By Jeffrey Saulton
Sales taxes, education and redistricting were among issues addressed Friday by gubernatorial candidate Rick Thompson in meeting with The Parkersburg News and Sentinel editorial board.
Thompson, D-Wayne, who is the speaker of the West Virginia House of Delegates, said the main reason he is running to fill out the remainder of Sen. Joe Manchin's term of governor is to give West Virginia leadership.
"I've been running for this office for a year," he said. "It's not because there is an opportunity. We have an acting governor who was not elected and cannot get the job done.
"We need to move West Virginia forward, not tread water."
Thompson said having an acting governor who was not elected caused important legislation to not get through the House and Senate and allowed situations like the recent abrupt closing of the local Division of Motor Vehicles office to occur.
Thompson said he is the candidate who is pro-family and pro-business.
"For the past five years as speaker I have fought for families and for business," he said. "We need to be pro-family and pro-business to help everyone, they go hand-in-hand."
Thompson said the only way to improve the education system in the state is to listen to the professional and service staff.
"I've worked hard all my life. There were teachers who worked with me and knew education was the key to a better life," he said. "My commitment is to improve education so every child will have the opportunity for a better life."
Thompson said teachers need to be treated as professionals and government needs to listen to them and what needs to be done.
"In many cases we have the smart boards still in boxes because no one has shown the teachers how to use them and no one knows how to repair them," he said. "The teachers and other staff can tell us what needs to be done."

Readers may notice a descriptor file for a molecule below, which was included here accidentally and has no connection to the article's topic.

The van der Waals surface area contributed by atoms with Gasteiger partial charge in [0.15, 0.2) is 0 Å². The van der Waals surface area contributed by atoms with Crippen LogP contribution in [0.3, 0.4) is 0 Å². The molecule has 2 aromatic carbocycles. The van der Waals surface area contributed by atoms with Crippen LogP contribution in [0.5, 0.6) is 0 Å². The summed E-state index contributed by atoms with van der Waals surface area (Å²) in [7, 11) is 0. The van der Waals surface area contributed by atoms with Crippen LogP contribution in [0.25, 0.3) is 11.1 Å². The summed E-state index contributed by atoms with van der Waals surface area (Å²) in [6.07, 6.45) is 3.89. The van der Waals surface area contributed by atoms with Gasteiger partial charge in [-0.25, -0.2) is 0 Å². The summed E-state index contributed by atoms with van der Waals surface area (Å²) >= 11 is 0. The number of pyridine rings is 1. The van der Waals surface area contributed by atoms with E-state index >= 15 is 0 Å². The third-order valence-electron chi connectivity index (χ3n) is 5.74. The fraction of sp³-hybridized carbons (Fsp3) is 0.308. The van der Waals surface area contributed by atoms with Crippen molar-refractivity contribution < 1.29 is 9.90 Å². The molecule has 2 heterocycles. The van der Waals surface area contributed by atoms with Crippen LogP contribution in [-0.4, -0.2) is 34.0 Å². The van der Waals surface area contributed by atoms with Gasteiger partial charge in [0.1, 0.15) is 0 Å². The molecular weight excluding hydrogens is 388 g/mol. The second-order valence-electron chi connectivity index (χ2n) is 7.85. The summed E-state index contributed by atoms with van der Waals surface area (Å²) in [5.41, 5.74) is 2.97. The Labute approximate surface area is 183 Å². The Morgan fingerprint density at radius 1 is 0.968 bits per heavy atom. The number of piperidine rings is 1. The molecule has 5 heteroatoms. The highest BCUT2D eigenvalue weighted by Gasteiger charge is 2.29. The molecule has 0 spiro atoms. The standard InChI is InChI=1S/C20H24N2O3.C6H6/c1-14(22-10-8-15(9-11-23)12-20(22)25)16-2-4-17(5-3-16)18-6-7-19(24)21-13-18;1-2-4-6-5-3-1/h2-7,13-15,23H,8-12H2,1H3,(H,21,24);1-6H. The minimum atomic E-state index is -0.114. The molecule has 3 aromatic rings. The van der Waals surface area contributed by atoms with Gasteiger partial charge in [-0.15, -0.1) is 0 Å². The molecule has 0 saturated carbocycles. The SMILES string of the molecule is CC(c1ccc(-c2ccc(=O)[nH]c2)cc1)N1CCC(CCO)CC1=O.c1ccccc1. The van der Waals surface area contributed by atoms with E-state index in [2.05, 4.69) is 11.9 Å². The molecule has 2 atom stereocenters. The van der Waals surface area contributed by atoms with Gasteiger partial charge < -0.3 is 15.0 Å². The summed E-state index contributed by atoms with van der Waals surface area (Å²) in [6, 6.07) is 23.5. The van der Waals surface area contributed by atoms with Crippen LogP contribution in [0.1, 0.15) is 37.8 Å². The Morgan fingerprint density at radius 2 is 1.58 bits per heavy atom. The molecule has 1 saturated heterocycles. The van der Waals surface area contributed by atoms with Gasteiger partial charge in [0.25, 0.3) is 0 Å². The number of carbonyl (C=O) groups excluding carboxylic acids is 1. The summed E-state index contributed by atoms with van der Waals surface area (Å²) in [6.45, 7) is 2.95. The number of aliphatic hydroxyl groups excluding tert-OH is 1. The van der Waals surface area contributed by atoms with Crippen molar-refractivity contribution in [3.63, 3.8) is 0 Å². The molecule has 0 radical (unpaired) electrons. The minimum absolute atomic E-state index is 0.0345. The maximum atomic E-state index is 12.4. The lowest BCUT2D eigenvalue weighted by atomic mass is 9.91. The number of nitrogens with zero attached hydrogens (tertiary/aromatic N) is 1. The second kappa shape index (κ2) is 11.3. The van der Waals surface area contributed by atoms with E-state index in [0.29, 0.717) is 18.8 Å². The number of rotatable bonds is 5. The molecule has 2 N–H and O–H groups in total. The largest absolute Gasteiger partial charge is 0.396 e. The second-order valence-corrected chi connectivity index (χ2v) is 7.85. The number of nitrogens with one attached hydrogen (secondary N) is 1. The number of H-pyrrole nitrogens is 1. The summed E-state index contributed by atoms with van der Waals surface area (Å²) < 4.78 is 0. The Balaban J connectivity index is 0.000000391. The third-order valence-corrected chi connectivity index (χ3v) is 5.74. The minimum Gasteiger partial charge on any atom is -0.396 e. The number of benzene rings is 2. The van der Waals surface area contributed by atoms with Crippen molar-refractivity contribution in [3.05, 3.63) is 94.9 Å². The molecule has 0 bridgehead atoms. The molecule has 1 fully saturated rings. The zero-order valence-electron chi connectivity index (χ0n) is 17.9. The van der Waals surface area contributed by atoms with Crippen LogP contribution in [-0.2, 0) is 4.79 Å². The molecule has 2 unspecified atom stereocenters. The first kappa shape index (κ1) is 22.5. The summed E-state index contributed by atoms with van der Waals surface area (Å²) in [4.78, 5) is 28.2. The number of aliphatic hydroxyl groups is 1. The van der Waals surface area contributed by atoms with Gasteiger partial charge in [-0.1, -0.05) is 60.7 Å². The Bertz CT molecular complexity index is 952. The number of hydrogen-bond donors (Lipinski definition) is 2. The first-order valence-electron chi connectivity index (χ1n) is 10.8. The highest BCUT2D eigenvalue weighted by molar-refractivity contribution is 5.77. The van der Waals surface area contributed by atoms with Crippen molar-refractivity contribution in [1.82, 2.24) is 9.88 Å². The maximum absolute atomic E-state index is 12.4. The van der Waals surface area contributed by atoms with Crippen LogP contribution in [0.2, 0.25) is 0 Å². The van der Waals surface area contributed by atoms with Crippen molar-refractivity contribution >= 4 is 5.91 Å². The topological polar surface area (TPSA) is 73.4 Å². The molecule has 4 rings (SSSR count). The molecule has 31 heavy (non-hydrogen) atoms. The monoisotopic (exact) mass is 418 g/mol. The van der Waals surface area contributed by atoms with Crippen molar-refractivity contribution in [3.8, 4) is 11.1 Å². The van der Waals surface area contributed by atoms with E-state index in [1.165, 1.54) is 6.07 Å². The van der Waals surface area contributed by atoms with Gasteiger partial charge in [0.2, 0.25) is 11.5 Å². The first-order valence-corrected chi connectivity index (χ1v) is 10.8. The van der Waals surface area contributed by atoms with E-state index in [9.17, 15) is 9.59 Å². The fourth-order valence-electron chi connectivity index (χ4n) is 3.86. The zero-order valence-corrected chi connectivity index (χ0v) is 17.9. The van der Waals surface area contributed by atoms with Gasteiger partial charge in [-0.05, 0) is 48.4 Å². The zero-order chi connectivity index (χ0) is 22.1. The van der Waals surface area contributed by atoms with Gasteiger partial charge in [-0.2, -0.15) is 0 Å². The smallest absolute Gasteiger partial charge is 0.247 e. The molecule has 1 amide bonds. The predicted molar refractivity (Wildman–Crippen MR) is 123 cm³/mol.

Thompson said eliminating the sales tax on food would be a priority if elected governor.
"When I'm governor the sales tax on food will be down to zero," he said. "I built a consensus to gradually abolish the tax; there were some who wanted to eliminate gradually and those who wanted to take it off all at once.
"A governor who can build a consensus will just take off."
Thompson said he would like to see an investigation launched into the closing of the Parkersburg DMV office. He said he sees it as a workplace safety issue, an issue close to him since his father died in a coal mine roof collapse.
"There was no notice to the public or the employees; that is not the way it should have gone," he said. "We need a full investigation as to why it was known about since November and nothing was done. Workplace safety is very important to me."
Thompson said it is too early to discuss the redistricting from the 2010 census data. He said the only thing that has been done is to set up a committee that will make recommendations to the Legislature.
"This will be a 30-member committee and everybody wants to be on this," he said. "This will take place in July or August as part of a special session. They may look at single-member delegate districts or not go that way for all."
Thompson said the committee's work will be done in a transparent manner.
Before he was elected to the House of Delegates, Thompson was an assistant prosecuting attorney in Wayne County. He served in the U.S. Army and went to college on the GI bill. He earned his undergraduate degree from Marshall University and his law degree from the West Virginia University College of Law.